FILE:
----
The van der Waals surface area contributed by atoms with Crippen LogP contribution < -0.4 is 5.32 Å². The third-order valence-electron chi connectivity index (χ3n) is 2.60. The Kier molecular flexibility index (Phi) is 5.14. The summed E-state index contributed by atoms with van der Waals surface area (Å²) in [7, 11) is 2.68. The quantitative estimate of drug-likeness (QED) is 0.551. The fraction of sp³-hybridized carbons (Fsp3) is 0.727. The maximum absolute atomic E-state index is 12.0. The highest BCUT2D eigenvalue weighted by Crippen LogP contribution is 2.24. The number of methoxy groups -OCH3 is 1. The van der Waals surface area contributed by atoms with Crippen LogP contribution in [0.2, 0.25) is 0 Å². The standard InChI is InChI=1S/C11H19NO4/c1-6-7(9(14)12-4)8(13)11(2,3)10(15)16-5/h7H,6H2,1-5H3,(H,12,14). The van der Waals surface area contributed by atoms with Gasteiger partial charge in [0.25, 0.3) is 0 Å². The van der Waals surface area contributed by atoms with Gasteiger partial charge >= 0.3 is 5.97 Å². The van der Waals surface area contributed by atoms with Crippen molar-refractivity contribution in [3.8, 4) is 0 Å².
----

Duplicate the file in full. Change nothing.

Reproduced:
The van der Waals surface area contributed by atoms with Crippen LogP contribution < -0.4 is 5.32 Å². The third-order valence-electron chi connectivity index (χ3n) is 2.60. The Kier molecular flexibility index (Phi) is 5.14. The summed E-state index contributed by atoms with van der Waals surface area (Å²) in [7, 11) is 2.68. The quantitative estimate of drug-likeness (QED) is 0.551. The fraction of sp³-hybridized carbons (Fsp3) is 0.727. The maximum absolute atomic E-state index is 12.0. The highest BCUT2D eigenvalue weighted by Crippen LogP contribution is 2.24. The number of methoxy groups -OCH3 is 1. The van der Waals surface area contributed by atoms with Crippen LogP contribution in [0.2, 0.25) is 0 Å². The standard InChI is InChI=1S/C11H19NO4/c1-6-7(9(14)12-4)8(13)11(2,3)10(15)16-5/h7H,6H2,1-5H3,(H,12,14). The van der Waals surface area contributed by atoms with Gasteiger partial charge in [0.25, 0.3) is 0 Å². The van der Waals surface area contributed by atoms with Gasteiger partial charge >= 0.3 is 5.97 Å². The van der Waals surface area contributed by atoms with Crippen molar-refractivity contribution in [3.8, 4) is 0 Å².